What we know about the clashes that took place inside Al-Aqsa Mosque in Jerusalem

For more than a week, many posts on social networking sites are broadcasting, day after day, the same image that shows young men handcuffed on the floor on carpets, at Al-Aqsa Mosque in Jerusalem. In the background on the left, two people in uniform are standing. Various texts accompanying this image deplore the treatment she received by the Israeli police in Islam’s third holiest place. One post on Facebook explains that “dozens of Palestinian worshipers were arrested, handcuffed and humiliated inside their mosque, in full practice of their faith and in the last ten days of Ramadan.”

An example of a Facebook post relaying a photo taken inside Al-Aqsa Mosque in Jerusalem on April 15. – Screenshot

Most publications do not indicate the date or author of the photo was taken. They may suggest that the facts occur on the date of publication. One of these publications mentions “Source: The Mosque.” What happened – and when – at Al-Aqsa Mosque?

From fake

On April 15 at 4 a.m., “dozens of masked young rioters,” some of whom raised the flags of the armed Islamist movement Hamas, marched into the mosque plaza, Israeli police said. Security forces said they threw stones at the adjacent Western Wall, the most important place of prayer in the Jewish tradition, saying they had intervened to “dispel” the protesters and “restore order”.

For his part, Omar al-Kiswani, director of the Al-Aqsa Mosque, which is located in the sanctuary, told AFP that the occupation police intervened inside this place, at the dawn of April 15. He stressed that Al-Aqsa Mosque is a “red line that must not be crossed.” The next day, Morocco, a country that has normalized its relations with Israel, denounced the “blatant aggression” by the “Israeli occupation forces” on the mosque square.


According to a report issued by the Palestinian Red Crescent, at least 57 Palestinians were injured, two of them in a critical condition, that day during confrontations with Israeli policemen on the courtyard of mosques, the first after that in this place since the beginning of Ramadan, in April / April. 1. The viral photo, whose author has not been identified, was most likely taken on April 15th during these rare events at a sacred place. Moreover, the carpet patterns match well with those in the other photos available for the interior of the mosque. On the other hand, April 15th falls on the second Friday of Ramadan, that is, in the middle of the holy month. Therefore, the assertion that the incidents occurred during the last ten days of Ramadan is incorrect.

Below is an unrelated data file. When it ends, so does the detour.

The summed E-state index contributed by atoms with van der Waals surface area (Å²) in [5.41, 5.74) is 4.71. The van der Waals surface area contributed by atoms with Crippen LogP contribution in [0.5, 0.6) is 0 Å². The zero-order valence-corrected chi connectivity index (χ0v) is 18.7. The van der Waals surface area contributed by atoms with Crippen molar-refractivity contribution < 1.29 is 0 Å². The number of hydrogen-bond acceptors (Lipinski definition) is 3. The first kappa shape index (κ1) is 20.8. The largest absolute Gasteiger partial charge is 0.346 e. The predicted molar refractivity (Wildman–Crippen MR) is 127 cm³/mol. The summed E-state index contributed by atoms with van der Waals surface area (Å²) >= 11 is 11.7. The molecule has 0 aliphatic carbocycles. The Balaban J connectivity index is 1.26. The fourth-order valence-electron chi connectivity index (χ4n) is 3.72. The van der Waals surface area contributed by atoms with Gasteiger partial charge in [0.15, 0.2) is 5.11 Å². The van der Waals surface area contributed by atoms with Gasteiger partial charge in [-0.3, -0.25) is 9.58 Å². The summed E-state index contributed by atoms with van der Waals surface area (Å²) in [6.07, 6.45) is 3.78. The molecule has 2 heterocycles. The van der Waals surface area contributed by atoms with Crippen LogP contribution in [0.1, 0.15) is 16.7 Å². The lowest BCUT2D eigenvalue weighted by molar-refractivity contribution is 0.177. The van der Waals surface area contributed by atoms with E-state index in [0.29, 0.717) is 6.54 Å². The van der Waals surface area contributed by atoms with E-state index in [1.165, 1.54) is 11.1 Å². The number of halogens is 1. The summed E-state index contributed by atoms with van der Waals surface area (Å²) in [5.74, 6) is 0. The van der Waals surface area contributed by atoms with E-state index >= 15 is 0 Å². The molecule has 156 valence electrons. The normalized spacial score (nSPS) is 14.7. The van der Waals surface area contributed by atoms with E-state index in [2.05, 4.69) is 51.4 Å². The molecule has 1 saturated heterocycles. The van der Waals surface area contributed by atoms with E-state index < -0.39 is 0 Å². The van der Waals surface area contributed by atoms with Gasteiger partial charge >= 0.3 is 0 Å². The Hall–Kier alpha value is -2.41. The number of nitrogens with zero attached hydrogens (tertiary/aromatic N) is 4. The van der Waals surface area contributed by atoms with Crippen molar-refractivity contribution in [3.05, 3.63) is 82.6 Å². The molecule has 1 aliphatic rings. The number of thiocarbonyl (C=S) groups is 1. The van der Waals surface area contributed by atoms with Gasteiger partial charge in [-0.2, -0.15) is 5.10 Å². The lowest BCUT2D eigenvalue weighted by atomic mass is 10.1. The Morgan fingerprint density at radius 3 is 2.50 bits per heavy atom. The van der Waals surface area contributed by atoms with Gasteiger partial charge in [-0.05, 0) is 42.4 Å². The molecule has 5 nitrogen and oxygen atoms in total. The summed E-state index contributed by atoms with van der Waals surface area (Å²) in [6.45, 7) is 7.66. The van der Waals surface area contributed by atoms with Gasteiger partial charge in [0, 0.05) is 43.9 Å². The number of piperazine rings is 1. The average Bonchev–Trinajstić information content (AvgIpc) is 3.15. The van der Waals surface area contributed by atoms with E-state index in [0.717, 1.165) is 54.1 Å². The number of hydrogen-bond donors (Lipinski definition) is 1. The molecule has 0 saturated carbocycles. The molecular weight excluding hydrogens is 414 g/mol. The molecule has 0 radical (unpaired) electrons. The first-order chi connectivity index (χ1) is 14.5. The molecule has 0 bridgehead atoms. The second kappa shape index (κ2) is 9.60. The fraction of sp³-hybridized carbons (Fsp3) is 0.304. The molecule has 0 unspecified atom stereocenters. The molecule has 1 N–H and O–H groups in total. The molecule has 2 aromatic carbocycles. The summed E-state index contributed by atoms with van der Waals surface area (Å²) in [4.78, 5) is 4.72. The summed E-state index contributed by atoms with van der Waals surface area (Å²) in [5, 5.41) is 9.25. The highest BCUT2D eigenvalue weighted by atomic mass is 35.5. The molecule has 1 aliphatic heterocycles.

a video Posted April 15 on Twitter and broadcast by the Israeli daily Ha’aretz He asserts that the Israeli security forces did indeed transfer the demonstrators to the ground and used white cables. Moreover, the shape of the logo appearing on the uniform of one of the two standing people, in the photo circulating on the Internet, leaves no doubt about the fact that they are indeed members of the Israeli security forces.

Violence since March 22

“This is what life is like for Palestinians praying in peace during the holy month of Ramadan,” said one of the many netizens who went viral on Twitter. The hypothesis that young people on Earth were praying “previously peacefully” is unlikely. First of all, the clashes have multiplied recently between the Israeli police and the Palestinians in East Jerusalem, the occupied Palestinian part and annexed by Israel, and the Mosque Square is located in the Old City of East Jerusalem. Since March 22, 14 people have been killed in attacks against Israel. Twenty-six Palestinians, including assailants, were killed in various accidents or operations, according to an AFP count.

Moreover, in the viral image, we can see that young people on the floor are wearing shoes, which contradicts the idea that they were praying in the mosque, because it is a sacred place where it was customary to take off your shoes before. Access.

Following this violence, “the Israeli Chargé d’Affairs in Jordan was summoned to the headquarters of the Ministry of Foreign Affairs”, where he received “a letter of protest against all illegal and provocative Israeli violations in Al-Aqsa Mosque.” The Jordanian Foreign Ministry said in a statement. The Jordanian government also stressed “the need to respect the right of believers to practice their religious rites freely and without restrictions.” Jordan, bound by a peace treaty with Israel since 1994, administers the Mosque Square, where the Al-Aqsa Mosque is located, but access to this place is under Israeli control.

And again, more than fifty Palestinians were injured on Friday in clashes with the Israeli police, who said they intervened after “rioters” threw stones from the square towards the Western Wall. “The police intervened because there are hundreds of rioters sent by Hamas and Islamic Jihad,” Israeli Foreign Minister Yair Lapid said on Sunday. I suspect [que ce déploiement] He was justified, because he avoided disaster. In 2021, during Ramadan, nightly demonstrations in Jerusalem and clashes even on the scene turned into eleven days of war between the Palestinian Islamist movement Hamas, which holds power in the Gaza Strip, and Israel.

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